Populations and Vulnerabilities
Certain factors, like sex, age, or income can influence an individual’s health, risk for certain diseases, and risk for being seriously affected by public health emergencies. The same is true for population groups.
The Tracking Network uses several national sources, including federal agencies, to obtain state and local data about population characteristics. This information is based on populations as a whole, rather than individual members of a particular population. Therefore, individual health risk factors are not included in this information. The Social Vulnerability Index data included on the Tracking Network come from the Agency for Toxic Substances and Disease Registry (ATSDR).
This indicator includes population estimates (number and percent) of people by race, ethnicity, age, gender, single-parent households, speaking English less than “very well’, and aged 65 years and older and living alone. Data are presented at Census tract, county, and/or state level for all states.
Life Expectancy at Birth
This indicator shows the average annual life expectancy at birth for a population over a 5-year period. Data are presented at county and state level for all states. These data are estimates and cannot be used to predict an individual’s life span.
This indicator includes data on several health conditions that could make a person more vulnerable in emergency or disaster situations. Examples include certain disabilities, chronic health issues (e.g., arthritis, diabetes, high blood pressure), mental health issues, and overall physical health. These data are available at the census tract level for all 50 states. Sources include the American Community Surveyexternal icon, National Diabetes Surveillance System, and CDC’s Population Level Analysis and Community Estimates (PLACES) Project.
Industry & Occupation
This indicator shows the annual number of employees working in the food manufacturing industry from 1990 to the most recent year available. Data are available at the county level for all states and the District of Columbia.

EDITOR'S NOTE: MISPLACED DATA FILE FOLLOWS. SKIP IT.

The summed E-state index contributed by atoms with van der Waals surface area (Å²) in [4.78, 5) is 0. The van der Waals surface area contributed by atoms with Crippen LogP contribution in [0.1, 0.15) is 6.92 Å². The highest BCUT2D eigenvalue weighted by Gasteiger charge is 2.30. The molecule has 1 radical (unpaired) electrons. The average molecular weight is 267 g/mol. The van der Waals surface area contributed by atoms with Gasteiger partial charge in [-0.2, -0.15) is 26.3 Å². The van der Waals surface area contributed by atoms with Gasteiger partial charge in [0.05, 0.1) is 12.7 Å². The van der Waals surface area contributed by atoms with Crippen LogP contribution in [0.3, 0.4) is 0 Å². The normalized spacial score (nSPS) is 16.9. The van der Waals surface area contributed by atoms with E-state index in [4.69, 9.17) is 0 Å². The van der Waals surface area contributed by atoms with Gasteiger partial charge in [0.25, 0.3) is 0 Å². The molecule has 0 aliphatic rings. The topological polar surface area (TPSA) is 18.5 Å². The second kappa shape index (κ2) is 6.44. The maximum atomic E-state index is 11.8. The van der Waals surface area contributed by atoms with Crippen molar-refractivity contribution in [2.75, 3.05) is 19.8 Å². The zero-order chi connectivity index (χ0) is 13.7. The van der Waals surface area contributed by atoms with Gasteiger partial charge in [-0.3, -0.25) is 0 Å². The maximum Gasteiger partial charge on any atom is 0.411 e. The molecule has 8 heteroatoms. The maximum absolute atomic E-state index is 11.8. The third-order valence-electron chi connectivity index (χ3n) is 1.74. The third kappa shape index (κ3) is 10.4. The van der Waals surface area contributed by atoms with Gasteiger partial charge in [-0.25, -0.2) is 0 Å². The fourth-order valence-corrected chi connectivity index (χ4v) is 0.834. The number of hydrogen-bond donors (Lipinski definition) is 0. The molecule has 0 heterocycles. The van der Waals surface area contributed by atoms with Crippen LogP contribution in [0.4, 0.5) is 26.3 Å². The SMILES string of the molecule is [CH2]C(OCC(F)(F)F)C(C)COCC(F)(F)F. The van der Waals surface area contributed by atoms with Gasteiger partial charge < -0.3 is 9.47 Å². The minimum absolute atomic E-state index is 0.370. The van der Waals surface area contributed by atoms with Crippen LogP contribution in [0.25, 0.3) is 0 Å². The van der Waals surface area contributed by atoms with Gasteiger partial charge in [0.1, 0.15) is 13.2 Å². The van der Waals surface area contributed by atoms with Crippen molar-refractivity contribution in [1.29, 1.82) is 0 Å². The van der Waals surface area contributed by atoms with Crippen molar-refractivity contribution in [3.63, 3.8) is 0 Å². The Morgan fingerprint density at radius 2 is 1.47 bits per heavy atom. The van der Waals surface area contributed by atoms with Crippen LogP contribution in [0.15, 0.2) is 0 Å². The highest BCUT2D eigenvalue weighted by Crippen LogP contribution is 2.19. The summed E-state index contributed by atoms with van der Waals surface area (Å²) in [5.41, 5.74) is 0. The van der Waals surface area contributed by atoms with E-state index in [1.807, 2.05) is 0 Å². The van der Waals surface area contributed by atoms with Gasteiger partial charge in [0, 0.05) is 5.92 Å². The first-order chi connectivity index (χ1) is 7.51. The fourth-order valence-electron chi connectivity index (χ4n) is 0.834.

This indicator shows the crude and age-adjusted rates of adults who participate in preventive health services such as routine doctor and dentist checkups, recommended screenings (e.g., cervical cancer, cholesterol), staying up-to-date on clinical services (e.g., vaccinations), and taking high blood pressure medications. It also shows data on the number and percent of people who are uninsured. These data are available at the state, county, or census tract level for all 50 states. Sources include CDC’s Population Level Analysis and Community Estimates (PLACES) Project and the U.S. Census Bureau’s Small Area Health Insurance Estimates (SAHIE) Programexternal icon.
Social Vulnerability Index
This indicator shows relative vulnerability of every U.S. Census tract on 14 social factors including poverty, lack of vehicle access, and crowded housing. The factors are grouped into four related themes. Each Census tract receives a ranking for each variable, each theme, and an overall ranking. These data can be used by public health officials and local planners to better prepare communities to respond to emergency events like severe weather, floods, disease outbreaks, or chemical exposure. Depending on the year, data are available at the Census tract and county level for all states.
This indicator includes data on poverty, household income, employment status, and high school (or equivalent) graduation status. Data are presented at Census tract, county, and/or state level for all states.
Understanding population characteristics is essential for public health practices such as program planning, epidemiologic studies, and public health emergency preparedness. Knowing a population’s characteristics, including their vulnerabilities and resources, can help public health professionals determine possible effects of health problems or environmental conditions on disease trends. Tracking population characteristics and vulnerabilities in a standard way over time allows us to
- identify populations or geographies likely to be at-risk for acute and chronic illnesses or, exposed to different chemicals in the environment.
- gage a community’s preparedness and potential impact from a public health emergency.
- better understand the factors that influence environmental exposures and human health across the United States.
- assess the magnitude of county-level disparities over time.
monitor the effects of public health policies aimed at lessening the environmental burden on various populations.
- make informed decisions about resources needed for public health response or public safety by
- identifying community-specific threats and hazards, at-risk populations, and community vulnerabilities
- evaluating possible scenarios based on time, place, and conditions
- determining potential resource needs and public health actions which could mitigate or prevent illness, injury, and death.
- Social Determinants of Health
- National Vital Statistics System
- National Diabetes Surveillance System
- Social Vulnerability Index
CDC’s guide “Planning for an Emergency: Strategies for Identifying and Engaging At-Risk Groupspdf icon” describes six categories to consider when identifying at-risk groups that could be disproportionately affected by disasters.
- Socioeconomic status
- Race and ethnicity
- English language proficiency
- Medical issues and disability
The Tracking Network includes data for each of these categories.